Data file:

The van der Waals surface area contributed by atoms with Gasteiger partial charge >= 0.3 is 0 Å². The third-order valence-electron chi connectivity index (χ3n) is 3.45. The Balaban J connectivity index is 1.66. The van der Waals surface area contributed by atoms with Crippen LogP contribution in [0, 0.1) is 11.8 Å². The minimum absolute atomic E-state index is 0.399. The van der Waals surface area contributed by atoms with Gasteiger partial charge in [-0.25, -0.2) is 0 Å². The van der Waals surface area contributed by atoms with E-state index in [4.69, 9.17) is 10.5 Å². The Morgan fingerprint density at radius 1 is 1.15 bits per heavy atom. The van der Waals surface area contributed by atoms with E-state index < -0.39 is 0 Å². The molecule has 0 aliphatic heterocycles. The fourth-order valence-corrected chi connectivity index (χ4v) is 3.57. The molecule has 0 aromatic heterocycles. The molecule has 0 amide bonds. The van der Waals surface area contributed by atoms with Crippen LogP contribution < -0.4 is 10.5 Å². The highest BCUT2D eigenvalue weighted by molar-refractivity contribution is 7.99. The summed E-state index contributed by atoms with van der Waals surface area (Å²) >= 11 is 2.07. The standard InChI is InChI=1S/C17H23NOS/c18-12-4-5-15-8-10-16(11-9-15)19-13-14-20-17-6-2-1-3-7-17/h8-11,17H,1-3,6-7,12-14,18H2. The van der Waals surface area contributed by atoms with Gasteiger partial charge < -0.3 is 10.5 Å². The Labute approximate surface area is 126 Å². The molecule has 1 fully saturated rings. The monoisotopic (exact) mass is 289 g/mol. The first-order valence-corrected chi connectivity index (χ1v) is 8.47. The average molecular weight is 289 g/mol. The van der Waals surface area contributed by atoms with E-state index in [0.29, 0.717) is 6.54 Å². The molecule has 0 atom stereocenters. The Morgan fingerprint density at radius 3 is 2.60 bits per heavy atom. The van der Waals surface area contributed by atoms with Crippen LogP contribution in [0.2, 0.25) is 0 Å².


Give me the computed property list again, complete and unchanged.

The van der Waals surface area contributed by atoms with Gasteiger partial charge >= 0.3 is 0 Å². The third-order valence-electron chi connectivity index (χ3n) is 3.45. The Balaban J connectivity index is 1.66. The van der Waals surface area contributed by atoms with Crippen LogP contribution in [0, 0.1) is 11.8 Å². The minimum absolute atomic E-state index is 0.399. The van der Waals surface area contributed by atoms with Gasteiger partial charge in [-0.25, -0.2) is 0 Å². The van der Waals surface area contributed by atoms with E-state index in [4.69, 9.17) is 10.5 Å². The Morgan fingerprint density at radius 1 is 1.15 bits per heavy atom. The van der Waals surface area contributed by atoms with E-state index < -0.39 is 0 Å². The molecule has 0 aliphatic heterocycles. The fourth-order valence-corrected chi connectivity index (χ4v) is 3.57. The molecule has 0 aromatic heterocycles. The molecule has 0 amide bonds. The van der Waals surface area contributed by atoms with Crippen LogP contribution < -0.4 is 10.5 Å². The highest BCUT2D eigenvalue weighted by molar-refractivity contribution is 7.99. The summed E-state index contributed by atoms with van der Waals surface area (Å²) >= 11 is 2.07. The standard InChI is InChI=1S/C17H23NOS/c18-12-4-5-15-8-10-16(11-9-15)19-13-14-20-17-6-2-1-3-7-17/h8-11,17H,1-3,6-7,12-14,18H2. The van der Waals surface area contributed by atoms with Gasteiger partial charge < -0.3 is 10.5 Å². The Labute approximate surface area is 126 Å². The molecule has 1 fully saturated rings. The monoisotopic (exact) mass is 289 g/mol. The first-order valence-corrected chi connectivity index (χ1v) is 8.47. The average molecular weight is 289 g/mol. The van der Waals surface area contributed by atoms with E-state index in [0.29, 0.717) is 6.54 Å². The molecule has 0 atom stereocenters. The Morgan fingerprint density at radius 3 is 2.60 bits per heavy atom. The van der Waals surface area contributed by atoms with Crippen LogP contribution in [0.2, 0.25) is 0 Å².